What is that in furlongs?

  7. oldebabe

    Wow! What a pic!. Just wow!

  8. Ed

    Cosmic Kirlian Photography! Or at least the Space Amoeba from Star Trek.

    ed

  9. Trako

    So that’s where my portal went in Portal 2 co-op.

  10. Gonçalo Aguiar

    13 Trillion kilometers… Omg if each dollar could count as a kilometer, the US national debt wouldn’t fit in it… o.O

  11. Captn Tommy

    Captian… It appears to be a giant amoeba.

    Can that be?

    That is what it says in the Script.

    My God, Scotty, get us out of here!

    Ey kenna due a thing Captain! En stoop callin me Goud.

  12. haversham
  13. @QuietDesperation Google says that 13 trillion km is equal to 6.4622604 × 10 to the 13 power furlongs ;)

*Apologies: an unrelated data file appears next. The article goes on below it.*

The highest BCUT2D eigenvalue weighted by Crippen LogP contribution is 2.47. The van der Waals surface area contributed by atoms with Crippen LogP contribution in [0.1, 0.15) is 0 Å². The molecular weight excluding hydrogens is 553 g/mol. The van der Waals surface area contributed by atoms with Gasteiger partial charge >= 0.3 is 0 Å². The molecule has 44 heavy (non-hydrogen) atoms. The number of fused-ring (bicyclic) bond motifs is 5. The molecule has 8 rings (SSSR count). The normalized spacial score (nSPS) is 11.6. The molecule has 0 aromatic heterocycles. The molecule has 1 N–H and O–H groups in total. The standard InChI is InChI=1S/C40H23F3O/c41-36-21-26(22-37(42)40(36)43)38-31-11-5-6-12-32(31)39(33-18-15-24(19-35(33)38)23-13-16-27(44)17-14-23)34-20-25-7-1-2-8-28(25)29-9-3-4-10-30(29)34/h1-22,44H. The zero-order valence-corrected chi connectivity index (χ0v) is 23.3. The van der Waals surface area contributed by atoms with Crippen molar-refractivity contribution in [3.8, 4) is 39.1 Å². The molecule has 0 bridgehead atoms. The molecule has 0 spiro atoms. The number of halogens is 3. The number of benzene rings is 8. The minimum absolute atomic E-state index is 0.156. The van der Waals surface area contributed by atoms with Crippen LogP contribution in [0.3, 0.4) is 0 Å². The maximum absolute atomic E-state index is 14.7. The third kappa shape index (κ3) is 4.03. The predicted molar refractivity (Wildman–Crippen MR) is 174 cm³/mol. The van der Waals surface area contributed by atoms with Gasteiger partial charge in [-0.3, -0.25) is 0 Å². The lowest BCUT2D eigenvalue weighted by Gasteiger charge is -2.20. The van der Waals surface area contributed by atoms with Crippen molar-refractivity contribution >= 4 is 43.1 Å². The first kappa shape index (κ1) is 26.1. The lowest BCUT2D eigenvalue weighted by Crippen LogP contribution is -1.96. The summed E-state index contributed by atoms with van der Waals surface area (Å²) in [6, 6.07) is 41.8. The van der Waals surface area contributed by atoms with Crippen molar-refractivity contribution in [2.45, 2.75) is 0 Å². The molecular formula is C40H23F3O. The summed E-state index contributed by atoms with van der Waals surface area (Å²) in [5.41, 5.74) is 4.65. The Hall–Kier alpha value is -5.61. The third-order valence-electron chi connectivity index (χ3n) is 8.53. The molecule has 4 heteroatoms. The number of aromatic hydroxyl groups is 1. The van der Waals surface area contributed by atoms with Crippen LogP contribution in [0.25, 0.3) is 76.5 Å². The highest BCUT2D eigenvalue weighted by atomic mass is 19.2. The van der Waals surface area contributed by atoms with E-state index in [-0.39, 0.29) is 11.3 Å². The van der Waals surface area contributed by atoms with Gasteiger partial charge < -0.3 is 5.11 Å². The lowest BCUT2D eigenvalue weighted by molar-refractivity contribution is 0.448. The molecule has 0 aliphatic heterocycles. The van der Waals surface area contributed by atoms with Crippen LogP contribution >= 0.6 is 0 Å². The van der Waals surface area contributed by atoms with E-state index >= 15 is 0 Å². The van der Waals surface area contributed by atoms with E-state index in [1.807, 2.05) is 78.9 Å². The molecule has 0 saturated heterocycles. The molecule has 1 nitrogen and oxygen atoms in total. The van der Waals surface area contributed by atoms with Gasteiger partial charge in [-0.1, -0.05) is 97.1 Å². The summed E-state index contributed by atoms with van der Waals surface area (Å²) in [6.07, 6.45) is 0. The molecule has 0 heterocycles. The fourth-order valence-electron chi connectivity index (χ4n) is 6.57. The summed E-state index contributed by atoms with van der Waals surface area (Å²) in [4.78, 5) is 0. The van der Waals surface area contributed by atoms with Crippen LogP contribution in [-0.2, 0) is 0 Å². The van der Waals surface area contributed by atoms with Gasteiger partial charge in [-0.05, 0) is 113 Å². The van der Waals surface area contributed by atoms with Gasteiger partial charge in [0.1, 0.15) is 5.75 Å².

14. Tom

    Thanks for this cool post, Phil!

    I did a few calculations of my own. It seems that Neptune’s orbit is 4.5 billion km. So what we are seeing is 13 trillion km across, which is about 3,000 times the size of Neptune’s orbit. That gives it an identifiable perspective for me and I thought I’d share it.

  15. Brett

    Is there any way to guesstimate how many goldilock planets were destroyed during this event?

  16. @ ^ Brett : Not really. We still have no idea how many goldilocks planets exist to begin with so there’s a huge question mark there for starters. (Grand total so far : 1 known for sure – Earth – with another dubious possible candidate “Zarmina” or Gl 581 g unconfirmed – click my name for its wikipage. Plus I guess some of the Kepler sapce observatory’s candidates which are also unconfirmed as yet or so I gather.)